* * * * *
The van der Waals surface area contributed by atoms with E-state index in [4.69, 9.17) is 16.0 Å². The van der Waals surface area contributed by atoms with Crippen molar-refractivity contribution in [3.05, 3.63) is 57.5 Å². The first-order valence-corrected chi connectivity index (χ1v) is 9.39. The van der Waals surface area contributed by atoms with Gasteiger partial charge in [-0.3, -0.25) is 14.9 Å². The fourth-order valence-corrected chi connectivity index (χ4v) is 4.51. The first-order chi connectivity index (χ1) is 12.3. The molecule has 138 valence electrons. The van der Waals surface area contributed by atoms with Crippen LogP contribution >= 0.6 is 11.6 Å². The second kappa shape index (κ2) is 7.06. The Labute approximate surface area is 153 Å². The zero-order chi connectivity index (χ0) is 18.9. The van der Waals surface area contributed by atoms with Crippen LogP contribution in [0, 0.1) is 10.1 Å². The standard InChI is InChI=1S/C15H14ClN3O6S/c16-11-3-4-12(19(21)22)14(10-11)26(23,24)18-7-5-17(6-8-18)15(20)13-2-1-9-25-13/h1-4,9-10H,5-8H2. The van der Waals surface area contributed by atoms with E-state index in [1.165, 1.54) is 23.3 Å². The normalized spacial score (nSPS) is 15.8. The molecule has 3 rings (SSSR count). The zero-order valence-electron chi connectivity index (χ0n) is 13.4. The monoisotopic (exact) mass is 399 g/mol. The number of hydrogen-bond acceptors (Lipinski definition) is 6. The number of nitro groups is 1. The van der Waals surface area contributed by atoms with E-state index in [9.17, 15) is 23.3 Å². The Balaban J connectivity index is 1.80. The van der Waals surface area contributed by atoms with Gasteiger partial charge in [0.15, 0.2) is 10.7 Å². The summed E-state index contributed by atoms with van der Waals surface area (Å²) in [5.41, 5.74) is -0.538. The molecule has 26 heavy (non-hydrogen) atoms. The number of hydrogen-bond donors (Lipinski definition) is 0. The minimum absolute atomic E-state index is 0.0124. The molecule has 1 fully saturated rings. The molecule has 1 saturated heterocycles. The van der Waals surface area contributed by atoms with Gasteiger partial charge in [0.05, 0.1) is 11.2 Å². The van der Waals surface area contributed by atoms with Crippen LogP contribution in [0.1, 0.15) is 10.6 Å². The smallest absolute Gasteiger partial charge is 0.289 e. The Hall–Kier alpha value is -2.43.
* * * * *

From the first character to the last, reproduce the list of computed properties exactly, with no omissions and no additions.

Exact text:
The van der Waals surface area contributed by atoms with E-state index in [4.69, 9.17) is 16.0 Å². The van der Waals surface area contributed by atoms with Crippen molar-refractivity contribution in [3.05, 3.63) is 57.5 Å². The first-order valence-corrected chi connectivity index (χ1v) is 9.39. The van der Waals surface area contributed by atoms with Gasteiger partial charge in [-0.3, -0.25) is 14.9 Å². The fourth-order valence-corrected chi connectivity index (χ4v) is 4.51. The first-order chi connectivity index (χ1) is 12.3. The molecule has 138 valence electrons. The van der Waals surface area contributed by atoms with Crippen LogP contribution >= 0.6 is 11.6 Å². The second kappa shape index (κ2) is 7.06. The Labute approximate surface area is 153 Å². The zero-order chi connectivity index (χ0) is 18.9. The van der Waals surface area contributed by atoms with Crippen LogP contribution in [0, 0.1) is 10.1 Å². The standard InChI is InChI=1S/C15H14ClN3O6S/c16-11-3-4-12(19(21)22)14(10-11)26(23,24)18-7-5-17(6-8-18)15(20)13-2-1-9-25-13/h1-4,9-10H,5-8H2. The van der Waals surface area contributed by atoms with E-state index in [1.165, 1.54) is 23.3 Å². The normalized spacial score (nSPS) is 15.8. The molecule has 3 rings (SSSR count). The zero-order valence-electron chi connectivity index (χ0n) is 13.4. The monoisotopic (exact) mass is 399 g/mol. The number of hydrogen-bond acceptors (Lipinski definition) is 6. The number of nitro groups is 1. The van der Waals surface area contributed by atoms with E-state index in [9.17, 15) is 23.3 Å². The Balaban J connectivity index is 1.80. The van der Waals surface area contributed by atoms with Gasteiger partial charge in [0.15, 0.2) is 10.7 Å². The summed E-state index contributed by atoms with van der Waals surface area (Å²) in [5.41, 5.74) is -0.538. The molecule has 26 heavy (non-hydrogen) atoms. The number of hydrogen-bond donors (Lipinski definition) is 0. The minimum absolute atomic E-state index is 0.0124. The molecule has 1 fully saturated rings. The molecule has 1 saturated heterocycles. The van der Waals surface area contributed by atoms with Gasteiger partial charge in [0.05, 0.1) is 11.2 Å². The van der Waals surface area contributed by atoms with Crippen LogP contribution in [0.1, 0.15) is 10.6 Å². The smallest absolute Gasteiger partial charge is 0.289 e. The Hall–Kier alpha value is -2.43.